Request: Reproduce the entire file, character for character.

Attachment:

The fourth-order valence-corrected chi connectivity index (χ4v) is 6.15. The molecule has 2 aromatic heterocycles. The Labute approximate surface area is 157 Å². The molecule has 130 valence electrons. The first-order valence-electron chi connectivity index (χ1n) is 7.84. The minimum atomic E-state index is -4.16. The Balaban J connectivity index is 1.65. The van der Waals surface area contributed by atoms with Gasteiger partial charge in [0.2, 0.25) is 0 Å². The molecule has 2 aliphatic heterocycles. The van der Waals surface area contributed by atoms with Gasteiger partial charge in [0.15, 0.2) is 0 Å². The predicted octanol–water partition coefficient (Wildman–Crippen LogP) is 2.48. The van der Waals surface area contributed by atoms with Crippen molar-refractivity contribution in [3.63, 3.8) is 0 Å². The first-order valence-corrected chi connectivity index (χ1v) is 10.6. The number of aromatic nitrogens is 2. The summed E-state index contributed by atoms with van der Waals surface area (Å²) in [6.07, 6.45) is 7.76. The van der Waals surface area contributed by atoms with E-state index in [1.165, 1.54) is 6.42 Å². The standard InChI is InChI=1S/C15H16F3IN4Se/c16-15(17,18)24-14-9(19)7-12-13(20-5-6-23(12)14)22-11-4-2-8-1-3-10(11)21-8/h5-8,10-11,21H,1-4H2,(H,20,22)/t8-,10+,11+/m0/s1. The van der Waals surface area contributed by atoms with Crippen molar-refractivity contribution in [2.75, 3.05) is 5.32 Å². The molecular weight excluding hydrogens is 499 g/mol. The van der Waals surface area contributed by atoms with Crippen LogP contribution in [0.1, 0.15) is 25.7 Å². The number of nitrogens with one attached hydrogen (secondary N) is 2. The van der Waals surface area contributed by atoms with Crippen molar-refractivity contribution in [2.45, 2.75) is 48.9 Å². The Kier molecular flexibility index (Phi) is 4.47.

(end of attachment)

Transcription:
The fourth-order valence-corrected chi connectivity index (χ4v) is 6.15. The molecule has 2 aromatic heterocycles. The Labute approximate surface area is 157 Å². The molecule has 130 valence electrons. The first-order valence-electron chi connectivity index (χ1n) is 7.84. The minimum atomic E-state index is -4.16. The Balaban J connectivity index is 1.65. The van der Waals surface area contributed by atoms with Gasteiger partial charge in [0.2, 0.25) is 0 Å². The molecule has 2 aliphatic heterocycles. The van der Waals surface area contributed by atoms with Gasteiger partial charge in [0.15, 0.2) is 0 Å². The predicted octanol–water partition coefficient (Wildman–Crippen LogP) is 2.48. The van der Waals surface area contributed by atoms with Crippen molar-refractivity contribution in [3.63, 3.8) is 0 Å². The first-order valence-corrected chi connectivity index (χ1v) is 10.6. The number of aromatic nitrogens is 2. The summed E-state index contributed by atoms with van der Waals surface area (Å²) in [6.07, 6.45) is 7.76. The van der Waals surface area contributed by atoms with E-state index in [1.165, 1.54) is 6.42 Å². The standard InChI is InChI=1S/C15H16F3IN4Se/c16-15(17,18)24-14-9(19)7-12-13(20-5-6-23(12)14)22-11-4-2-8-1-3-10(11)21-8/h5-8,10-11,21H,1-4H2,(H,20,22)/t8-,10+,11+/m0/s1. The van der Waals surface area contributed by atoms with Crippen molar-refractivity contribution in [2.75, 3.05) is 5.32 Å². The molecular weight excluding hydrogens is 499 g/mol. The van der Waals surface area contributed by atoms with Crippen LogP contribution in [0.1, 0.15) is 25.7 Å². The number of nitrogens with one attached hydrogen (secondary N) is 2. The van der Waals surface area contributed by atoms with Crippen molar-refractivity contribution in [2.45, 2.75) is 48.9 Å². The Kier molecular flexibility index (Phi) is 4.47.